“You just missed Bronwyn,” I say, because I assume that’s why he stopped at my table. The two of them aren’t close, exactly, but they hang out occasionally because of Cooper. “She’s at Yumiko’s if you…” And then I trail off, because the Venn diagram of Luis’s and Bronwyn’s social overlap starts and ends with Cooper. I’m pretty sure Luis isn’t planning to attend the Bayview Mathlete movie night.
“Cool.” Luis flashes a smile and stretches his legs out under the table. I’m so used to Knox sitting with me that Luis’s presence is a little disconcerting. He takes up more space, both physically and…confidence-wise, I guess. Knox always looks as though he’s not sure he’s supposed to be wherever he is. Luis sprawls out like he owns the place. Well, in this particular case his parents do, so maybe that’s part of it. But still. There’s an ease to him that, I think, comes from being athletic and popular his entire life. Luis has spent years at the center of one team or another. He’s always belonged. “I had a question for you, actually.”
I can feel my face getting red, and cup my chin in both hands to hide it. I wish I weren’t constantly attracted to the kind of guys who either ignore me or treat me like their little sister, but here we are. I have no defense against the cute jock demographic. “Oh?”
“Do you live here now?” he asks.
I blink, not sure if I’m disappointed or caught off guard. Probably both. “What?”
“You’re in this restaurant more than I am, and I get paid for it.”
His dark eyes twinkle, and my stomach drops. Oh God. Does he think I’m here for
? I mean, yes, catching sight of Luis in one of those well-fitting T-shirts he always wears is typically a highlight of my day, but I didn’t think I was being obvious about it.
I narrow my eyes at him and aim for a detached tone. “Your customer appreciation skills need work.”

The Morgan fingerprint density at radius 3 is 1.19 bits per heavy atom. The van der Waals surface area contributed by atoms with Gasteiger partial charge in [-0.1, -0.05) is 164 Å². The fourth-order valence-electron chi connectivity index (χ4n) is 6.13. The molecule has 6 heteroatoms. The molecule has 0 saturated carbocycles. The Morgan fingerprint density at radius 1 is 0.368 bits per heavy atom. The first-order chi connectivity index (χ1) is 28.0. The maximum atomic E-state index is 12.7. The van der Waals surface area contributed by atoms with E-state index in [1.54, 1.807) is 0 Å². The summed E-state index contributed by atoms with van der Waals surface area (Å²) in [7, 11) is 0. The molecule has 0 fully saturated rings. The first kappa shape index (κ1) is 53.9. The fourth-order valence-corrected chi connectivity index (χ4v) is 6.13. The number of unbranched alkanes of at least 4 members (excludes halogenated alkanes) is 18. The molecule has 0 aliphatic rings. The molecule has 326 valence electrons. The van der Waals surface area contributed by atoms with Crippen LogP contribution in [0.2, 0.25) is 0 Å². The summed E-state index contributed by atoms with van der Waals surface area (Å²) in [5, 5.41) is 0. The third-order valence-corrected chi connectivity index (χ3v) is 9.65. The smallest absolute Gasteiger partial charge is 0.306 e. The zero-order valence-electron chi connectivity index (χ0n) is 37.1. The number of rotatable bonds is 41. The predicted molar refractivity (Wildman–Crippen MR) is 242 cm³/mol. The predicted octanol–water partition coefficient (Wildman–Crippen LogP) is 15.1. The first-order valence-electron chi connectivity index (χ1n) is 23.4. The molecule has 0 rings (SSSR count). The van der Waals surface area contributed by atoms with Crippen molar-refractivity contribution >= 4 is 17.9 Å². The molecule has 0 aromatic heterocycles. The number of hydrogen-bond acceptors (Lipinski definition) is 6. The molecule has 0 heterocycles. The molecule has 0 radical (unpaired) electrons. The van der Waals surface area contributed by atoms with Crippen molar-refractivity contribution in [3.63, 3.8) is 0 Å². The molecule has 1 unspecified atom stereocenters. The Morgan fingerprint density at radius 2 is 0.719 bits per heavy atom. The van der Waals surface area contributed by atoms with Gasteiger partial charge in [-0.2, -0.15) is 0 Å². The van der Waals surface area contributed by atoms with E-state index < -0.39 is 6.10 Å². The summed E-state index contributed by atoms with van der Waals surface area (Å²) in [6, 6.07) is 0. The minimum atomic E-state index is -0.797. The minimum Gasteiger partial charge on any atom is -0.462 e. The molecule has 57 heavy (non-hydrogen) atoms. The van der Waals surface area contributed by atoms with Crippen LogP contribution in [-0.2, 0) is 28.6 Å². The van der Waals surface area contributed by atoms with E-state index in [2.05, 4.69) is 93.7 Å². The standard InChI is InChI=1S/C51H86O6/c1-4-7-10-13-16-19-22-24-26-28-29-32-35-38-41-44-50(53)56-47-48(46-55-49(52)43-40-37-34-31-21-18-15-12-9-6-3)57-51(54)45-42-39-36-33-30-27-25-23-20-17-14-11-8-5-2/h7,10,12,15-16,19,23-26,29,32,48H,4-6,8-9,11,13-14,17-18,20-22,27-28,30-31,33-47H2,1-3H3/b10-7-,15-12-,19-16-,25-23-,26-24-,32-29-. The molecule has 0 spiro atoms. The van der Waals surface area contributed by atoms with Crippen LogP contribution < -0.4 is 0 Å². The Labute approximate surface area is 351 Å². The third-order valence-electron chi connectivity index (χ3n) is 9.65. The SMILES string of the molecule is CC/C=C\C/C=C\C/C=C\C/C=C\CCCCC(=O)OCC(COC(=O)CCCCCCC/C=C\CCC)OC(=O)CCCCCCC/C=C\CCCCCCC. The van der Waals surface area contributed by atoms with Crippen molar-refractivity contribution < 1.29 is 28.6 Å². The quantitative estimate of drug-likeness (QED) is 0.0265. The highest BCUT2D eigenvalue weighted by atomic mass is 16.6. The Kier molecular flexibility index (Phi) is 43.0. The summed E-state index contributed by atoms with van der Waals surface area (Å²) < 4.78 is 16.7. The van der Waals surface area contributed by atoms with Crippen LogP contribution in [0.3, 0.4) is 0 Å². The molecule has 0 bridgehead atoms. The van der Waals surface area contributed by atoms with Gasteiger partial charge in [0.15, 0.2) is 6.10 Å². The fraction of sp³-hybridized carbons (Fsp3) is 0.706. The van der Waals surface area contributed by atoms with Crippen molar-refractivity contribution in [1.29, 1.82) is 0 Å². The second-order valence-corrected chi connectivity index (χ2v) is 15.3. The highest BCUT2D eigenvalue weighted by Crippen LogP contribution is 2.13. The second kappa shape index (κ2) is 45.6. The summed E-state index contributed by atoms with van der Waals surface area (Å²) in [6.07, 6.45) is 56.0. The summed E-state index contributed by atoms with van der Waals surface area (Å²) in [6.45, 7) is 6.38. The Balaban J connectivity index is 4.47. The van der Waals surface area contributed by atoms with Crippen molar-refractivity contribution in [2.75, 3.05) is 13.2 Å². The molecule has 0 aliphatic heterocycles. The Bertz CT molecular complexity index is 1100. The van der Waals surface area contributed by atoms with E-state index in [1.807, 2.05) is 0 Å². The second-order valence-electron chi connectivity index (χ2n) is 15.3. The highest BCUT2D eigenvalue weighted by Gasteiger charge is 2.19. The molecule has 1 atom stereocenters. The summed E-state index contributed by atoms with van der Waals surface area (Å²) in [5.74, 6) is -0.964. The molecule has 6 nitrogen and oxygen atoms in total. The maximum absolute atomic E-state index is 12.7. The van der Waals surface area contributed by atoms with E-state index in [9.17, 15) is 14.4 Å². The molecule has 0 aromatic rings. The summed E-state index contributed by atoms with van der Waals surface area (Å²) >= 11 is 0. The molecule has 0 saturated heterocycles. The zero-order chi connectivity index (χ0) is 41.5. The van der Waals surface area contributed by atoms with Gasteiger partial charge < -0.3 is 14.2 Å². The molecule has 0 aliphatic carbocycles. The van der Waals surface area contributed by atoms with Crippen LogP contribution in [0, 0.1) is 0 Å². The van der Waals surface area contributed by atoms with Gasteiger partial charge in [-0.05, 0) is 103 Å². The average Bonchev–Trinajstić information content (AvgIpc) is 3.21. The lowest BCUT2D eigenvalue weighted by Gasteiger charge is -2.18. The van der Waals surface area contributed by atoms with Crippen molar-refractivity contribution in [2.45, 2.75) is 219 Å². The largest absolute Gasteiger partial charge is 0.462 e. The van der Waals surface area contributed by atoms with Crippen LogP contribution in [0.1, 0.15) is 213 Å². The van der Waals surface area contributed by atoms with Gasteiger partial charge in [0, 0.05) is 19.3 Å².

Luis grins. “It’s not that. I’m just wondering if you’re familiar with this thing called
? It has sun and fresh air, or so I’ve heard.”
“Pure rumor and speculation,” I say. “Doesn’t exist. Besides, I’m doing my part for the Bayview economy. Supporting local business.” Then I drink the rest of my water to force myself to shut up. This is the longest conversation I’ve ever had alone with Luis, and I’m working so hard at playing it cool that I barely know what I’m saying.
“That would be a better argument if you ever got anything besides coffee,” Luis points out, and I laugh in spite of myself.
“I see those accounting classes are paying off,” I say. He laughs too, and I finally relax enough that my face returns to a normal temperature. “Do you think you’ll take over from your parents someday? Run Café Contigo, I mean?”
“Probably not,” Luis says. “This is their place, you know? I want something of my own. Plus I’m more interested in the fine dining scene. Pa thinks I’m full of it, though.” He mimics his dad’s deep tone. “Tienes el ego por las nubes, Luis.”
I smile. Luis’s ego
in the clouds, but at least he knows it. “He must be happy you’re interested in the family business, though.”
“I think so,” Luis says. “Especially since Manny can’t make toast without burning it.” Luis’s older brother, the one named after their dad, has always been more into cars than kitchens. But he’s been working at the restaurant since he got laid off from an auto repair shop. “He’s helping out tomorrow night and Pa is all,
Please don’t touch anything. Just wash dishes.
” Luis takes his cap off, runs a hand through his hair, and puts it back on. “You’ll be here, right? I think Cooper might make it after all.”
“He will?” I ask, genuinely happy. All of Bronwyn’s and Addy’s friends are getting together at Café Contigo before Ashton’s bachelorette party tomorrow night, but last I’d heard Cooper’s schedule was still up in the air.